What to Bring on the TMB
A few noteworthy items to point out:
- Sleeping bag liner. You need this even if you’re staying in private double accommodation as the huts only provide blankets and pillows, not sheets. If you’re unfamiliar with this item, it’s basically a light sheet in the shape of a sleeping bag. You’ll be sleeping in here and then using the blankets that the huts provide. This can be really thin as it’s used in combination with blankets, so don’t worry about being cold.
- Massage Ball. This was my favourite non-essential item that I brought with me on my TMB Trek. I like the small round ones that you can also use on various body parts. I used mine daily on my shoulders and feet. It doesn’t cost much, and it doesn’t take much room. I now consider it an essential on every hiking trip that I do.
- Universal Adaptor + Power Strip. There will be extensions in mountain huts but there aren’t a lot of them. It can be difficult to find outlets to charge all your electronics, especially if you have more than one or are staying in dormitory accommodation. That’s why I recommend this adapter and power strip. It allows you to charge multiple electronics at once and may make you very popular with your fellow hikers if you’re staying in dormitory accommodation.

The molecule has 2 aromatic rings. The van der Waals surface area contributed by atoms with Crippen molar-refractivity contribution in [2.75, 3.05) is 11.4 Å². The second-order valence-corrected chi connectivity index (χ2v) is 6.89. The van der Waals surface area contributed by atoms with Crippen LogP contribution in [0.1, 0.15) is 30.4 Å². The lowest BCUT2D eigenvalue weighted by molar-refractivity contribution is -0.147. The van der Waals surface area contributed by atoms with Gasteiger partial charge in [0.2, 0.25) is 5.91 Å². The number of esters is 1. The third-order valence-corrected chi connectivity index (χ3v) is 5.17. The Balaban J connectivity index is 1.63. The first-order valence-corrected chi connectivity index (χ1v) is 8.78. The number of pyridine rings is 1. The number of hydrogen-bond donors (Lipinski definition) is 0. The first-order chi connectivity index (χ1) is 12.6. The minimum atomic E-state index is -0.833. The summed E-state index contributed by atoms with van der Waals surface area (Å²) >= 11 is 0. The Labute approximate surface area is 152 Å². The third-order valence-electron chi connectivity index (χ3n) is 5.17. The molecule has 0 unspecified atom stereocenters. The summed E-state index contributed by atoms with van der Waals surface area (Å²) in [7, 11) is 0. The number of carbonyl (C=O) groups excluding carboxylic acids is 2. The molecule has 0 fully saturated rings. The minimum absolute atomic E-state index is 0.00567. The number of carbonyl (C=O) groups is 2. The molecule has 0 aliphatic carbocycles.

- Quick-Dry Towel. Most of the huts don’t provide towels, even if you’re staying in private double accommodation so you’ll need to bring your own. The quick-dry ones will be dry by morning and don’t take up much room.
- Backpack. You’ll either need a day pack if you’ve chosen the luggage transfer option or a larger pack if you’re carrying all your own gear. For a day pack, 35 – 45 litres is recommended. Remember that there’s one night that you’ll have to carry your overnight stuff since it’s not possible to drive to the hut. Ensure that you have enough room in your day pack for your overnight essentials like toiletries, sleeping bag liner, PJs, etc.
- Dry Bag. It’s a good idea to bring one of these to put your electronics or other valuables in that you don’t want to get wet. Waterproof covers for backpacks are a good step but aren’t foolproof.If you’re carrying your own gear then look for a 60-65 litres pack.
In both cases, you’ll also want a waterproof cover. Look for a backpack that has one built in (most do). If you’re using an existing backpack that doesn’t have one, you can buy one separately.
- Wifi may be limited in the huts so if you arrive early it’s nice to have something to do. I recommend bringing a book, a Kindle or deck of playing cards.